Spitfires (and a Hurricane) @ Chino – 2004
Was going through the files and here are some interesting pictures of Spitfires that used to live at Chino.
The P.R.XIX PM891 is of particular interest. When it retired from the Thai Air Force in 1961, the King of Thailand presented it to Ed Maloney – it was at the time possibly the last operational Spitfire anywhere. For the next 35 years, it was a non-flying display at the museum in various spurious markings. In the mid-90s, Steve Hinton had an idea to put it back in the air and go for the World Time-to-Climb record. The airframe was gone over in detail with the wing skin taken off and the spar rebuilt (major corrosion there). They then put a Griffon-85 with contra-props from a Shackleton in her, the idea being that with the contra-props Steve could firewall the throttle from the beginning without putting the airplane on its back (one normally takes off in a Griffon Spit with the 5-blade Rotol at about 3/4 power maximum so the torque can be controlled). The goal was to make the record run in March 2005, the Spitfire’s 70th Anniversary. Unfortunately, the necessary backing fell through and it never happened – how cool it would have been!
Shortly after these pictures were taken, the airplane went to The Fighter Collection at Duxford, where they are busy “un-racing” it back into a standard P.R.XIX. The markings here are entirely spurious. The start-up shots are good because this was the only time the P.R.XIX was publicly flown at Chino.
ML417 is a Spitfire IX that was restored by the Spitfire shop in Audley End (as guys from the 4th FG would say when the train from London stopped there and they changed to the “Toonerville Trolley” to get to Debden, “at last, an accurately-named English town!”). It is in the markings of 443 Squadron RCAF. For those who argue how Spitfires were painted, this nice tight camo scheme was done freehand with the spraygun tightened down for the borders, but you can only tell that when you’re about 2 feet away from the airframe, in good light.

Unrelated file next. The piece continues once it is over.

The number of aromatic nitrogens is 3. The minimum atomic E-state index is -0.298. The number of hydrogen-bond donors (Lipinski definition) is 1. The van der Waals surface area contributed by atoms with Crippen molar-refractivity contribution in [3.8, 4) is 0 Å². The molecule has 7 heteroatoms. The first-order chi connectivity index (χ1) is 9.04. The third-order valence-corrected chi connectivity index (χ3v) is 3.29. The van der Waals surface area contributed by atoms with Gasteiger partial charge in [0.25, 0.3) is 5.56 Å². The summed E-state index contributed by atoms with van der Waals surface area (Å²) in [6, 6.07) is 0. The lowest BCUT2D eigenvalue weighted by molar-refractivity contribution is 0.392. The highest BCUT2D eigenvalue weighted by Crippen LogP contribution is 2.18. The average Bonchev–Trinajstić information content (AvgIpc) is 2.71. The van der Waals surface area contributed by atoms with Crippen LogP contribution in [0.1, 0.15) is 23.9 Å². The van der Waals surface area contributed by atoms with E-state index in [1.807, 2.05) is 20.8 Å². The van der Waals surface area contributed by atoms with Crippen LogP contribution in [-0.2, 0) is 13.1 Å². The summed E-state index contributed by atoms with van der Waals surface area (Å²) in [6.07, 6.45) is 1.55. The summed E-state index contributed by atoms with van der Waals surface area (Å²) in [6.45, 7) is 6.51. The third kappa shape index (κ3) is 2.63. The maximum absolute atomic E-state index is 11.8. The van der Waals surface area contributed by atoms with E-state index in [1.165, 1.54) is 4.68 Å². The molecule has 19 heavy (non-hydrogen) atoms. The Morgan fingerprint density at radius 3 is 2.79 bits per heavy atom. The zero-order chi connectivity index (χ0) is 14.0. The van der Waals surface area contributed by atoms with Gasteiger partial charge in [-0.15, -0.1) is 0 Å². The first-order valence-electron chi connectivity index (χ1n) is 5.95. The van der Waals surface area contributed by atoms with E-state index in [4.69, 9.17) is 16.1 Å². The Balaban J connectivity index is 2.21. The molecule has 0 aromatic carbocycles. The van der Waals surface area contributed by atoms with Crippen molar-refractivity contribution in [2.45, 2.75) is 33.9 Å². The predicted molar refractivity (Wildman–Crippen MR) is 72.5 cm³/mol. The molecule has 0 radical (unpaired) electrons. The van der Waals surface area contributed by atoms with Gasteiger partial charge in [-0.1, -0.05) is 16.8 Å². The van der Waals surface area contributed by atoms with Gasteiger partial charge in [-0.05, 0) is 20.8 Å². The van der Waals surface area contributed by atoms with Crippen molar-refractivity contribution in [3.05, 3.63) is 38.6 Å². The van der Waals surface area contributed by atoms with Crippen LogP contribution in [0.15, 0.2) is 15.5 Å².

The Spitfire XIV was well-known at Duxford shows in the late 1980s-early 1990s. It demonstrates my biggest peeve about warbird restorations: a million bucks sunk into making it fly, and they couldn’t spend 50 cents on how it actually looked. Totally, absolutely, completely inaccurate markings for Ginger Lacey’s Spitfire XIV, and done at a time when the research to get it right was readily available. Contrast this with the Spitfire IX, which is about as “right” as one can get.
I never ever thought I would be within spitting distance of a Hurricane, but here is a Hurricane IIa, restored as “Bader’s Hurricane” (which one of the three he flew in these markings is not detailed, but for sure it isn’t the one in the mirrored B-scheme camouflage). Not the best backdrop, but since this was one of the few times it was ever out in daylight during the seven years it was at Chino, one takes the opportunities as they are presented.
One of the fun things at Chino “First Saturday of the Month” events are the re-enactors who show up. The Spitfire pilot was very well equipped, even to a period Life magazine to read while waiting to scramble. The “Bader” re-enactor was really suffering in the 100-degree heat of a late Southern California summer.
The Spitfire IX and XIV are owned by the Friedkin Family Foundation and are now in Texas. The Friedkins own these two, plus the most-original Spitfire I ever restored (good article about it in the new Flight Journal “Spitfire Special” edition), the Spitfire Vb restored in Zumbach’s markings, and a P.R.XI. Proof indeed that “too much is not enough.” 🙂
18 additional images. Click to enlarge.